When Caroline Randall Williams practically begs Barack Obama to speak out on the state of American politics, she speaks for millions of distraught Democrats. “We need your voice,” she writes in an op-ed for the New York Times. “There is not a saner, more trustworthy opinion that many of us would rather hear.”
Williams confesses to a sense of “panic,” and Donald Trump’s penchant for divisive racial agitation surely hasn’t helped ease her sense of dread. But by her own admission, her nervous condition is a result of less sober and rational voices on the left sucking up all the oxygen. Her anxiety peaked, she reveals, when people like Alan Dershowitz and Maxine Waters warned her that a constitutional crisis is just around the corner.
The young author and columnist, whose moving appeal to the former president resonated with many apprehensive Democrats, will soon get her wish. Barack Obama will not languish in the shadows in his post presidency. Indeed, he cannot afford to, but not because of an acute civic crisis looming forever just over the horizon. He has an image to rehabilitate.
The 44th President left his party in tatters. Over 1,000 Democratic lawmakers lost their seats to Republicans between 2009 and 2017. We’re all familiar with the timeline of events. The House fell in 2010; the Senate in 2014. Democrats entered 2009 with 31 governorships. Today, they’re reduced to just 15. Half the Union is governed entirely by the Republican Party. But it’s at the legislative level where the damage to the Democratic brand becomes most obvious. In 2009, 62 of 99 legislative chambers were dominated by Democrats. Today, Democrats control just 31 state-level chambers.
This was Barack Obama’s chief regret, although he did not say so precisely. The decimation of the Democratic “farm team,” from which the youngest and hungriest candidates for federal office are drawn, has handicapped the party. In the autumn of 2016, Obama sought to address this dubious legacy by getting right down to the state level. He toured the country endorsing 150 legislative candidates and campaigning on their behalf. The result? The Democratic Party’s decline continued largely unabated. In the end, Obama’s near total repudiation is self-evident in the image of his successor.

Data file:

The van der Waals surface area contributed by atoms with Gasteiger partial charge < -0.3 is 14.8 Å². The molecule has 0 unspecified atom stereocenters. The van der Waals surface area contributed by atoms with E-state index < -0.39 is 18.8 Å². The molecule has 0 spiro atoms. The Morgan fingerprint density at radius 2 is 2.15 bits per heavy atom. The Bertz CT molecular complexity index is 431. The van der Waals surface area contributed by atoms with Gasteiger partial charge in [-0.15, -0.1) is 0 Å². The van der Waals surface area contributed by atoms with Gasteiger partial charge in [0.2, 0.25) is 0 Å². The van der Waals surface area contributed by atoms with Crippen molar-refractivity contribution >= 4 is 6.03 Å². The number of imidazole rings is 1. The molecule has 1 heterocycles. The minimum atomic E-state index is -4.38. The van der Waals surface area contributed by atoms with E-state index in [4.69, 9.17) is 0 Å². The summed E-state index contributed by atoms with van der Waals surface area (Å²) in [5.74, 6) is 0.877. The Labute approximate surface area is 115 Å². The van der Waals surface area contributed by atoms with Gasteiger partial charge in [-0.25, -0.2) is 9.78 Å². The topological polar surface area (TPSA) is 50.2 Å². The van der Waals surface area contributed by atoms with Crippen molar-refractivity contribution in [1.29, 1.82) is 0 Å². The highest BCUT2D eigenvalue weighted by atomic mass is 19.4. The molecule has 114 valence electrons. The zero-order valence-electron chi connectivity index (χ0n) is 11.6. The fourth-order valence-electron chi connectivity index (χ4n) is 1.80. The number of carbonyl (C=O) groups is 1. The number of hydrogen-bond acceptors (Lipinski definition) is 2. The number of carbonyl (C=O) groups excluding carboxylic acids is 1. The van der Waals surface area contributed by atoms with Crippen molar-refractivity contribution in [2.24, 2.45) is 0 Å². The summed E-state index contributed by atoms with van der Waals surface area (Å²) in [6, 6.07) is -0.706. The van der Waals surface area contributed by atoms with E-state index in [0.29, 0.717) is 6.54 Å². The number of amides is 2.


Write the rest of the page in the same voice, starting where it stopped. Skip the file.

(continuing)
Does Williams know that Barack Obama is as much to blame as Donald Trump for her trauma? She is beset by the voices of doom and panic, in part, because hundreds of center-left Democrats who are less prone to apocalyptic rhetoric find themselves in the private sector today. She hungers for a more reasonable set of Democrats who might reassure her that the system of checks and balances that prevent a demagogic figure from doing irreparable damage to the republic are working (which they are). Obama might be keen to play that role, but he would be doing his fellow Democrats yet another disservice.
All Donald Trump wants for Christmas is a foil onto whom he can project his frustrations that would also unite the GOP behind him. Congressional Democrats are weak and factious. Political media is disliked by Republicans, but they are an unsatisfying opponent (“media” won’t be on the ballot next November). Congressional Republicans maintain their individual constituencies, even if they are mistrusted by the Republican base in the aggregate. And Donald Trump seems disinclined to rally the country against a real foreign adversary.
Barack Obama plans to remerge into the national political scene along with Hillary Clinton, but both plan to do so with as much delicacy as possible, insofar as they can thread that needle, if only to avoid giving Trump what he wants. No matter how they make their move, Donald Trump will exploit their reappearance onto the political scene and reenergize the largely dispirited core GOP coalition.
Williams’s fear is honest, and her plea is heartfelt. That’s why she deserves to hear the unpleasant truth: Barack Obama is as accountable for her anxiety as anyone. The former president’s resurfacing this fall is as likely to exacerbate those symptoms as it is to alleviate them. Given that fact, it’s worth pondering whether Obama really is hitting the trail this fall entirely out of an abiding sense of moral and civic obligation. That’s surely part of what motivates the former president, but it’s not the only thing.